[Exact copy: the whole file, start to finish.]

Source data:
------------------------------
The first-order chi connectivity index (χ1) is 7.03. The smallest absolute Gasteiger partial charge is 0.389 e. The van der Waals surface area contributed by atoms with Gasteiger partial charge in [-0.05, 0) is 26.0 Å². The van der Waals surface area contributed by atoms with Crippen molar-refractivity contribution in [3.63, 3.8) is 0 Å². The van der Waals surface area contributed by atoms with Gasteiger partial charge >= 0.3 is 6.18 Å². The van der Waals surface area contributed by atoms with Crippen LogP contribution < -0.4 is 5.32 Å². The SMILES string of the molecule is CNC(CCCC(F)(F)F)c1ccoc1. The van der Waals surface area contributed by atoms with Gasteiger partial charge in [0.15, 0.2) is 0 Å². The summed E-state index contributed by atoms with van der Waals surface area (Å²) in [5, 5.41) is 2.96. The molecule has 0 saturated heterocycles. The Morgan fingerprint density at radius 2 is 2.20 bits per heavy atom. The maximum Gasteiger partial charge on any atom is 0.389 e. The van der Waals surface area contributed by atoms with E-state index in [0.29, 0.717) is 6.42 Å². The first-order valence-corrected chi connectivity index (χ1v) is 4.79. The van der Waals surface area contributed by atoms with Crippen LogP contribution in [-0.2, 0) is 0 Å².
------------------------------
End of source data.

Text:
The first-order chi connectivity index (χ1) is 7.03. The smallest absolute Gasteiger partial charge is 0.389 e. The van der Waals surface area contributed by atoms with Gasteiger partial charge in [-0.05, 0) is 26.0 Å². The van der Waals surface area contributed by atoms with Crippen molar-refractivity contribution in [3.63, 3.8) is 0 Å². The van der Waals surface area contributed by atoms with Gasteiger partial charge >= 0.3 is 6.18 Å². The van der Waals surface area contributed by atoms with Crippen LogP contribution < -0.4 is 5.32 Å². The SMILES string of the molecule is CNC(CCCC(F)(F)F)c1ccoc1. The van der Waals surface area contributed by atoms with Gasteiger partial charge in [0.15, 0.2) is 0 Å². The summed E-state index contributed by atoms with van der Waals surface area (Å²) in [5, 5.41) is 2.96. The molecule has 0 saturated heterocycles. The Morgan fingerprint density at radius 2 is 2.20 bits per heavy atom. The maximum Gasteiger partial charge on any atom is 0.389 e. The van der Waals surface area contributed by atoms with E-state index in [0.29, 0.717) is 6.42 Å². The first-order valence-corrected chi connectivity index (χ1v) is 4.79. The van der Waals surface area contributed by atoms with Crippen LogP contribution in [-0.2, 0) is 0 Å².